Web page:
We now of course have access to the VCC, which is perhaps a bit of a misnomer, since it ignores, arguably, its principal attraction – the ability to have legally segregated portfolios embedded in it. These entities have been around in other jurisdictions for a number of years, perhaps most notably in the Cayman Islands in the guise of the Segregated Portfolio Company. The beauty of the VCC is that it is treated as a single unit, rather than a series of sub-funds. This means some economies of scale can be achieved through single investment and other service provider agreements. It also means that for tax incentive purposes, the $200,000 spending requirements and $50 million AUM requirements only need be applied once, and not to each sub-fund. Finally, as effectively a Singapore company, it can have acces to Singapore’s tax treaties.
But not every fund constitution fits every incentive and vice versa. The following table provides a summary of the typical structures, together with how each might fit into the various tax exemptions.
But then there are the regulatory considerations.
Regulatory options for the fund manager
In tandem with the growth of options for fund type and tax incentives, has been an evolution in the regulatory landscape, and thus the types of manager regarded as a “fund manager” for the purposes of obtaining tax incentives for the fund. Without going into detail, this now encompasses the following regulated and unregulated managers:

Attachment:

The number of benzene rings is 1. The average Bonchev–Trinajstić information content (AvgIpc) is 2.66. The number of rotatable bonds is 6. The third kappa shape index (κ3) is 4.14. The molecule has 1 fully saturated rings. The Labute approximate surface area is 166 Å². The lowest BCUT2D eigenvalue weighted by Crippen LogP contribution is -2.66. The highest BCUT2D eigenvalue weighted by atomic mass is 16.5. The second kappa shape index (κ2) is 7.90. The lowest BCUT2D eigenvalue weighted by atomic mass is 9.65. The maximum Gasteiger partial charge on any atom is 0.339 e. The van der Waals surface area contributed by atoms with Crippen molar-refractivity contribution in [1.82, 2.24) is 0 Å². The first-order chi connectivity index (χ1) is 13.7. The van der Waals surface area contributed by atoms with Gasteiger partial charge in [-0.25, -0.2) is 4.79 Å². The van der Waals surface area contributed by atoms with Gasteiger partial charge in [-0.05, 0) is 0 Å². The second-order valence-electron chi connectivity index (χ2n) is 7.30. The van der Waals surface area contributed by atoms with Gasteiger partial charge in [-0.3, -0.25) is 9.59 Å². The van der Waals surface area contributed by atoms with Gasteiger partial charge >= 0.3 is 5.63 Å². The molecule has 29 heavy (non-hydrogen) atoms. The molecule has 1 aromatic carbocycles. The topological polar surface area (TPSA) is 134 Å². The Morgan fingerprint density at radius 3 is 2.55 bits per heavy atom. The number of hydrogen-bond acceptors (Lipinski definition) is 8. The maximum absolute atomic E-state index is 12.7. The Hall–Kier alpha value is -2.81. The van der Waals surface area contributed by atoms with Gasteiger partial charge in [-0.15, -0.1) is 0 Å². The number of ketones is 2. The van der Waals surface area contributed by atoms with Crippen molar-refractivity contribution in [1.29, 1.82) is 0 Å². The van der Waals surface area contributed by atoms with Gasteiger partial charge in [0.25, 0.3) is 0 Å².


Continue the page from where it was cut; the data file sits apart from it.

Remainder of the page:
- Capital Markets Services Licence holder
- Registered Fund Manager
- Venture Capital Fund Manager (subset of CMS Licence, only with lower entry level requirements, but investment restrictions)
- Single Family Office Fund Manager
- Real Estate Fund Manager
Incentives by entity type and location
Quite a matrix
As the above discussion will have revealed, the permutations available for structuring and managing a fund from Singapore should now be capable of meeting almost every need. Putting those pieces together in a coherent and efficient way can, of course, be quite bewildering when you consider the pros and cons of each. These revolve around not only tax, but also location (timezone, distance from service providers), constitution (i.e. ease of governance, liquidity) and regulation (freedom, reputation). So, best not to try this at home.
We trust this article has provided some overview as to what is now available and how we got here. It only of course scratches the surface….